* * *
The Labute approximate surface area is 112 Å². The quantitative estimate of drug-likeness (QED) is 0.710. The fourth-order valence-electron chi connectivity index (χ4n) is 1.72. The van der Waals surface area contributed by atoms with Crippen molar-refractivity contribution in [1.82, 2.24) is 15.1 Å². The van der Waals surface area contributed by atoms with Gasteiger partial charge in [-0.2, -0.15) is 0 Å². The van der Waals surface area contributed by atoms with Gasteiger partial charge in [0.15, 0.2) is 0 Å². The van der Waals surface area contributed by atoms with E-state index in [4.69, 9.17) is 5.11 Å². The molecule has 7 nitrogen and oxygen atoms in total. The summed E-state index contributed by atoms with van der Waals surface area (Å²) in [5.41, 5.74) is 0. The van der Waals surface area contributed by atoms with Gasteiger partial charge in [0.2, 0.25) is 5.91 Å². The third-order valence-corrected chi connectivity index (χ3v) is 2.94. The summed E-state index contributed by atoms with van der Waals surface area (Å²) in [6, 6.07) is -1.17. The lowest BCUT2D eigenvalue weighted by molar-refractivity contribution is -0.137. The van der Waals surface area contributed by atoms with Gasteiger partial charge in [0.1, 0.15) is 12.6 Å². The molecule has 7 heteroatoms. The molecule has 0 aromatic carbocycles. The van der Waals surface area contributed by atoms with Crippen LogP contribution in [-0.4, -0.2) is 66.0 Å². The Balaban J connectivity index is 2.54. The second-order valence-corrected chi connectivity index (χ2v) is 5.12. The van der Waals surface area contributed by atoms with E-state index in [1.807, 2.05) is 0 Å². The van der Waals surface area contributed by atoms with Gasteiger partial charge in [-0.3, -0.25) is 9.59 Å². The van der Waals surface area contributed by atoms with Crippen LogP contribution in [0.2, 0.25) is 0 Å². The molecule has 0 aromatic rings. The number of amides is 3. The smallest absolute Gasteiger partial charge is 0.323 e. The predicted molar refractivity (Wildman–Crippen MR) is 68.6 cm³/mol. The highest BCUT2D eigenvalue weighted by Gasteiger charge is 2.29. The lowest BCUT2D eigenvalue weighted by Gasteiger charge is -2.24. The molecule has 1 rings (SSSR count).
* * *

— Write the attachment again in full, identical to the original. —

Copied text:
The Labute approximate surface area is 112 Å². The quantitative estimate of drug-likeness (QED) is 0.710. The fourth-order valence-electron chi connectivity index (χ4n) is 1.72. The van der Waals surface area contributed by atoms with Crippen molar-refractivity contribution in [1.82, 2.24) is 15.1 Å². The van der Waals surface area contributed by atoms with Gasteiger partial charge in [-0.2, -0.15) is 0 Å². The van der Waals surface area contributed by atoms with Gasteiger partial charge in [0.15, 0.2) is 0 Å². The van der Waals surface area contributed by atoms with E-state index in [4.69, 9.17) is 5.11 Å². The molecule has 7 nitrogen and oxygen atoms in total. The summed E-state index contributed by atoms with van der Waals surface area (Å²) in [5.41, 5.74) is 0. The van der Waals surface area contributed by atoms with Gasteiger partial charge in [0.2, 0.25) is 5.91 Å². The third-order valence-corrected chi connectivity index (χ3v) is 2.94. The summed E-state index contributed by atoms with van der Waals surface area (Å²) in [6, 6.07) is -1.17. The lowest BCUT2D eigenvalue weighted by molar-refractivity contribution is -0.137. The van der Waals surface area contributed by atoms with Gasteiger partial charge in [0.1, 0.15) is 12.6 Å². The molecule has 7 heteroatoms. The molecule has 0 aromatic carbocycles. The van der Waals surface area contributed by atoms with Crippen LogP contribution in [-0.4, -0.2) is 66.0 Å². The Balaban J connectivity index is 2.54. The second-order valence-corrected chi connectivity index (χ2v) is 5.12. The van der Waals surface area contributed by atoms with E-state index in [1.807, 2.05) is 0 Å². The van der Waals surface area contributed by atoms with Gasteiger partial charge in [-0.3, -0.25) is 9.59 Å². The van der Waals surface area contributed by atoms with Crippen LogP contribution in [0.2, 0.25) is 0 Å². The molecule has 0 aromatic rings. The number of amides is 3. The smallest absolute Gasteiger partial charge is 0.323 e. The predicted molar refractivity (Wildman–Crippen MR) is 68.6 cm³/mol. The highest BCUT2D eigenvalue weighted by Gasteiger charge is 2.29. The lowest BCUT2D eigenvalue weighted by Gasteiger charge is -2.24. The molecule has 1 rings (SSSR count).